Goodbye ‘American Idol’… Hello ‘Virtuosos?’

'Virtuosos' from Hungary (screenshot/Youtube)

Just as “American Idol” prepares to ride off into the sunset with a three-part series farewell on Fox this week comes this news: a Hungarian TV talent show devoted to young classical musicians has been optioned by a major American production company.

The Associated Press reports that the creators of “Virtuosos” have signed a deal with Dick Clark Productions, the company behind shows like “So You Think You Can Dance,” to license the format of the program internationally. The report quotes a DCP producer as saying there is interest from China and Japan, and talks are also underway with U.S. networks.

The timing of the news is interesting. It comes after the Amazon Prime series “Mozart in the Jungle” won two Emmy Awards, showing that there is an audience for televised classical music drama (also witness Gustavo Dudamel’s appearance at the Super Bowl Halftime Show). Due out later this year are films about Florence Foster Jenkins, an amateur opera singer who was the train-wreck performer of the 1930s and ’40s – comparable, perhaps, to “American Idol” antiheroes William Hung and Sanjaya Malakar.

But will a stateside version of “Virtuosos” follow American TV conventions and go a pop-classical crossover route, or will it follow the lead of the Hungarian version, where some serious classical chops appear to be in evidence? (The show’s judges include musician-teachers from the Hungarian State Opera and Liszt Ferenc University of Music.)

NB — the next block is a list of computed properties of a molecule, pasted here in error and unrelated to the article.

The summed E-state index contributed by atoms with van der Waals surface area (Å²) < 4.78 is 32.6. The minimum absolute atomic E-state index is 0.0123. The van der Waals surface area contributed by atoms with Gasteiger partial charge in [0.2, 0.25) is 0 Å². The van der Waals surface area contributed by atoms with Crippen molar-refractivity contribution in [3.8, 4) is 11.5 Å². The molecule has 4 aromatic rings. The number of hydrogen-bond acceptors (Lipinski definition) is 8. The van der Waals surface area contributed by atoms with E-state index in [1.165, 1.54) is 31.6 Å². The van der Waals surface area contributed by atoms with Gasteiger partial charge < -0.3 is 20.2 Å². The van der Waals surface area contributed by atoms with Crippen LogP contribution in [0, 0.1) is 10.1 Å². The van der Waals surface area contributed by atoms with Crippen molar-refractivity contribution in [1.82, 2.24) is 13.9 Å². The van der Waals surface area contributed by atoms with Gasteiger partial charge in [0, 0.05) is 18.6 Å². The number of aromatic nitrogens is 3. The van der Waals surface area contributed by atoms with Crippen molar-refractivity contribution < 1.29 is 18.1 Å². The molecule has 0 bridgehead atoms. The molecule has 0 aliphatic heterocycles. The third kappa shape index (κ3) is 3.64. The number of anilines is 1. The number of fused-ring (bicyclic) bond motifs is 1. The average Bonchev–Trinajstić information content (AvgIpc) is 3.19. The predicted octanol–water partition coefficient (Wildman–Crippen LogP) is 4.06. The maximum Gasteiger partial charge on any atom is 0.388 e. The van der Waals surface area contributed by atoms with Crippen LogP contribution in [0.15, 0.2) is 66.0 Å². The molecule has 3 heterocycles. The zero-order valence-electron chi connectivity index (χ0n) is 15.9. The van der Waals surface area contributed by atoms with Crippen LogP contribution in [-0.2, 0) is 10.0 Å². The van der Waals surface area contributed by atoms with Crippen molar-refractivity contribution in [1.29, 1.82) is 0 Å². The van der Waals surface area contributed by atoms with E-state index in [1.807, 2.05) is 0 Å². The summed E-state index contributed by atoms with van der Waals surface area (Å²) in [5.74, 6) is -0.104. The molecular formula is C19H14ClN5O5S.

The Hungarian show’s YouTube channel is worth a look even if you don’t speak the language. Below, see a recent episode in which Placido Domingo dropped by to offer some friendly words to the competitors.

One response to “Goodbye ‘American Idol’… Hello ‘Virtuosos?’”

  1. Unfortunately there is a chance that artistic level will drop in the US,and the original “Virtuozok” will become a ‘soup” in which even the not so quality ingredients can go. As the level of culture and art appreciation, is very low in the US, a serious , classical and professional TV program won’t attract masses, meaning loss of revenue, and these TV shows are money makig machines. Anyhow, lets give it a try, lets see how long a flower can bloom in a cultural arid land.

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